From one month to the next, our business is never static. CIOs have to be adaptable in this environment and comfortable with ambiguity. If priorities have changed for the right reasons and it’s tied to business value, change is good.
However, many CIOs will encounter an executive leadership team that’s less open to change or lacks a crystal-clear vision. In these situations, one effective strategy is to gut check your idea with all the major influencers before engaging the CEO. When the CEO seriously questions what is being put forward, the rest of the executive leadership team can jump to your support because they have their fingerprints on the strategy.
How do you approach the adoption and management of SaaS applications in your IT landscape?
DM: This behavior is induced by what the business drivers are. It’s not about cherry picking a SaaS solution. The SaaS solutions we consider have to blend in with our overall corporate strategy, and we hinge our IT strategy off where our CEO is taking the company. Earlier this year, he put down the challenge to the organization to double revenue in the next three years that could double our employee base. That’s been a rally call for the company. Our responsibility within IT is to ensure that the additional SaaS applications we introduce on top of our platform actually complement and contribute towards that goal. We take a very critical approach to evaluating what SaaS vendors play well within our ecosystem and to ensuring that they’re expansible.
Additionally, I think the SaaS providers have done an amazing job circumventing IT to a certain extent and going straight to the business to sell their technology. While a couple years ago this created a sea of shadow IT within companies, today we’re having more constructive and healthy conversations with the wider business on what problems they are trying to solve. At Splunk, we have a Portfolio Working Group with representation from every major part of the business. We meet as a group to come up with ways to solve the business needs.
Furthermore, it’s imperative that IT teams understand how to diagnose their SaaS environments. If an error occurs and the CEO asks what happened, you can’t simply say, “Well that was SaaS, so we don’t have the ability to do an inquiry.” There’s an expectation. My advice is to pay close attention to the SaaS providers you work with to ensure that you can really tap into their environment and have access to what you need to run your business.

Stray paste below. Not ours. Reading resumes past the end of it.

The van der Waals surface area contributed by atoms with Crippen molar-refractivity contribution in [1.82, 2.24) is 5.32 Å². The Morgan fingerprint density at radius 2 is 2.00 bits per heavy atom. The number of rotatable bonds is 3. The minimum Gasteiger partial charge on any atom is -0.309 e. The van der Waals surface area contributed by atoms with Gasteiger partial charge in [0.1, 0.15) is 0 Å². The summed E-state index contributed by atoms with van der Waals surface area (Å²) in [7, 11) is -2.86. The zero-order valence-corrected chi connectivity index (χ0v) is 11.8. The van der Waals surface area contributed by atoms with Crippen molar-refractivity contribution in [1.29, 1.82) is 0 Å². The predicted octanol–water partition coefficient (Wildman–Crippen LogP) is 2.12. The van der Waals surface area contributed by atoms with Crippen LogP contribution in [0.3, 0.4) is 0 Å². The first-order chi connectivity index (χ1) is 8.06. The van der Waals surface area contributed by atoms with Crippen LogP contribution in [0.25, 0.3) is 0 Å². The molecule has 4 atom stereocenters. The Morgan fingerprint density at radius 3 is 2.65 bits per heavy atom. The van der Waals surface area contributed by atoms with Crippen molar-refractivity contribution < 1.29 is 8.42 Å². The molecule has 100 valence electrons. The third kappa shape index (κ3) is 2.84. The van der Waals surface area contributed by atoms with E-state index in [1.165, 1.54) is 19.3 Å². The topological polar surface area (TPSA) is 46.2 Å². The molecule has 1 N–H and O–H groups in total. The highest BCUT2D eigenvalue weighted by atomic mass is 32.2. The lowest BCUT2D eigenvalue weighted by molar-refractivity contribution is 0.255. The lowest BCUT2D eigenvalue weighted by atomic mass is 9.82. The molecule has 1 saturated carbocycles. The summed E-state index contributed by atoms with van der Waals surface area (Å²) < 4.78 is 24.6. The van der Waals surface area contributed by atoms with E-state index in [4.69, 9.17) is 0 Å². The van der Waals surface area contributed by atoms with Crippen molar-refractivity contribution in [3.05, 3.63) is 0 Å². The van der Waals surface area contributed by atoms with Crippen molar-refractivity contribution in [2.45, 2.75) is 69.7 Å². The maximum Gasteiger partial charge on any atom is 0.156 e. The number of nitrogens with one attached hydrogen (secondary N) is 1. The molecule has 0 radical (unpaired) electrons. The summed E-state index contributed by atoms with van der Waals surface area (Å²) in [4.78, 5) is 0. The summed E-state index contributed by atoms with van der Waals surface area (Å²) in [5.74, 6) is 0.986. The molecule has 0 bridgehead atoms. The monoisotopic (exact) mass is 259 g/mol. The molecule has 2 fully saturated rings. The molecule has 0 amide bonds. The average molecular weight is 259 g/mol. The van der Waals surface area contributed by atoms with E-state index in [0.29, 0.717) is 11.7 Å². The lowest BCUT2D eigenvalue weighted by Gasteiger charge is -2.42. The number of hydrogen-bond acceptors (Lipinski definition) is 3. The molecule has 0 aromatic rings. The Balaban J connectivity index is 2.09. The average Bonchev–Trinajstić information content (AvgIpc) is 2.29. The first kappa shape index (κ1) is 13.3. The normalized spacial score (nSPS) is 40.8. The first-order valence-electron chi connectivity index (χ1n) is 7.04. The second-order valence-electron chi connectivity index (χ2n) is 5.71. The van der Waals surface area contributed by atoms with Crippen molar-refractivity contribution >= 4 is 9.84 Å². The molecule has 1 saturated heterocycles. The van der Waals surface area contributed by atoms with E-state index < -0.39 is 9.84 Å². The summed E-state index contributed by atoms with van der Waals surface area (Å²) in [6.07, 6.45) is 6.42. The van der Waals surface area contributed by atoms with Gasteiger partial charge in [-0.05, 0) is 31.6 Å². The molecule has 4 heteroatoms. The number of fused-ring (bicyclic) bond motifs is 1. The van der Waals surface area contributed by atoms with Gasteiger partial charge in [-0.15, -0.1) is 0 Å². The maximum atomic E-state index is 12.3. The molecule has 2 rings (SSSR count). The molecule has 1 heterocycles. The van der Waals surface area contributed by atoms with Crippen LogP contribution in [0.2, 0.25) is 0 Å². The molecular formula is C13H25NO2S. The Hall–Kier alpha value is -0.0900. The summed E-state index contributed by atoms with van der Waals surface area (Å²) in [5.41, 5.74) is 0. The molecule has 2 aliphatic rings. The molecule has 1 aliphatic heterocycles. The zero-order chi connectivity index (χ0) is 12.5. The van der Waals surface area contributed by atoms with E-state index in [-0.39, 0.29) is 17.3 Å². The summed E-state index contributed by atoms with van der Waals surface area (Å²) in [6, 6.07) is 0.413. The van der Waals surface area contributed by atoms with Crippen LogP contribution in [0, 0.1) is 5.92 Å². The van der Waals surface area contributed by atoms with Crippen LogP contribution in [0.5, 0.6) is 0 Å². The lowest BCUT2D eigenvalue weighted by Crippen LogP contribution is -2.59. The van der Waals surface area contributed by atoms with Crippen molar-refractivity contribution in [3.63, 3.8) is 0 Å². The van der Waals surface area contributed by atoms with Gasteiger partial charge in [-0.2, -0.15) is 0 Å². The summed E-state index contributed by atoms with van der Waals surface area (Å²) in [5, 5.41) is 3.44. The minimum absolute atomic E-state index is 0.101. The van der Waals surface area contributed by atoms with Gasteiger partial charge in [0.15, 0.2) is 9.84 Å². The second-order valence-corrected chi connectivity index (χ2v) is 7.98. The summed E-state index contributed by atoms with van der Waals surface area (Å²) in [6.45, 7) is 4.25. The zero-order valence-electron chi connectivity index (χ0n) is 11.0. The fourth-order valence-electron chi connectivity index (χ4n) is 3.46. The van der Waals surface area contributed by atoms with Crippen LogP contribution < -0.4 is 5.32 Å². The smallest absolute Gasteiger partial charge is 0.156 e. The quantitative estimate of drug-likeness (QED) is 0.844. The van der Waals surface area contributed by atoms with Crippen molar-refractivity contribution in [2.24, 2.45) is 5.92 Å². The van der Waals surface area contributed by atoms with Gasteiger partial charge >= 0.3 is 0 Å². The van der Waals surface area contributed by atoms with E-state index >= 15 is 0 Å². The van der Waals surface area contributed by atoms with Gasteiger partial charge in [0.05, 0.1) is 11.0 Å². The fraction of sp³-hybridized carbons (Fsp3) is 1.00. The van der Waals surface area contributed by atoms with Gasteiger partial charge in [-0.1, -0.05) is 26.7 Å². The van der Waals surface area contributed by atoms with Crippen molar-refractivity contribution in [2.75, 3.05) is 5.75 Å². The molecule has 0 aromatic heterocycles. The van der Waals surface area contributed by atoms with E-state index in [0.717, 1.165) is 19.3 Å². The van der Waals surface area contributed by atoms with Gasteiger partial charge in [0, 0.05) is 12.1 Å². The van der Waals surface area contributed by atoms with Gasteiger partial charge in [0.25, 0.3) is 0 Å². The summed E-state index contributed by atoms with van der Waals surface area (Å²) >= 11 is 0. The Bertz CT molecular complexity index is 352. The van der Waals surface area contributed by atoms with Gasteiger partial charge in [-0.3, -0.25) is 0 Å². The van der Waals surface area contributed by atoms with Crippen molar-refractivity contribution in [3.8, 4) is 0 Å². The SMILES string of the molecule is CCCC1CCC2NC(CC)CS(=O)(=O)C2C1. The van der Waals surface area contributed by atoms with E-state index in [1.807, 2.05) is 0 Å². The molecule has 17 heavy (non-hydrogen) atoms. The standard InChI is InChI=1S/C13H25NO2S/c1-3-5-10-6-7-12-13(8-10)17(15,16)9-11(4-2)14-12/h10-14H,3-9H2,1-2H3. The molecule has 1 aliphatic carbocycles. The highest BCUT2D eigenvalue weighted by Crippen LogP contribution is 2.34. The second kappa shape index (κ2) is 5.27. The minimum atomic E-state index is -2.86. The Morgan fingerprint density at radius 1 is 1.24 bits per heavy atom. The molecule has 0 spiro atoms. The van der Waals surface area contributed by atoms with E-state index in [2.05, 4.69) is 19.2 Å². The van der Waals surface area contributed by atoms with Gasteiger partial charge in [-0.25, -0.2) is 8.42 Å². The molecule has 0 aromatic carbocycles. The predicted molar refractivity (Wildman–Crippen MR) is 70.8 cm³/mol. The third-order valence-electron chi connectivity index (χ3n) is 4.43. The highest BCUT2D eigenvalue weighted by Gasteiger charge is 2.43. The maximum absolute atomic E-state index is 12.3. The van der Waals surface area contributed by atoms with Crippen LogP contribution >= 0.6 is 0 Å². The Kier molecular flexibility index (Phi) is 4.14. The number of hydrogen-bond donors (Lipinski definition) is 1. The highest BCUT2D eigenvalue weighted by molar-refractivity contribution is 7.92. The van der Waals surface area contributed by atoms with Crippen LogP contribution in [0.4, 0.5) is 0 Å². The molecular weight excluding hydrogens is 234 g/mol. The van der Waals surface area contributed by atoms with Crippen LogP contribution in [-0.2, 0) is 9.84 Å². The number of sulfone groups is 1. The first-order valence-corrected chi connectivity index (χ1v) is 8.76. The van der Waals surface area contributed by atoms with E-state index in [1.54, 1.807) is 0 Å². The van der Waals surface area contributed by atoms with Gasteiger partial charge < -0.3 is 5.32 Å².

A slightly different topic: How are you implementing DevOps?
DM: If you have a DevOps team, it’s probably a red flag. DevOps is a framework, not a team. One way to know you have DevOps is when you look around the table, you are unable to separate the ops people from the engineers because they’re working closely together. Also, when you have the inevitable P1, who takes the call? If DevOps is done right, there is truly a joint sense of ownership. It shouldn’t be about the ops person restoring service. It’s “we” need to restore the service. In today’s DevOps world, the mission team should be able to sit around a physical table and collaborate. At Splunk, we’re absolutely all in. It’s invigorating and exciting. We have a lot of folks to thank, including Spotify and Amazon Web Services (AWS), for being pioneers in the space.
Finally, what advice would you give to CIOs going through major transitions?
DM: When companies go through major transitions as they scale, more often than not CIOs will encounter the corporate antibodies – the naysayers that question why they need to change when they’ve always done it a certain way. The advice I give to every CIO is as follows: If you’re going through a major transition, especially one where there will be corporate antibodies, peel off an energized and motivated team to execute the transition and set them up for success. The team doesn’t have to be very large – in my previous job at Adobe, I left behind a product team of 350 to start a team of 12. For me, it was inevitable our industry would go through a seismic shift, and if we didn’t embrace it, we were going to be left on the wayside.
This article first appeared on CIO.com.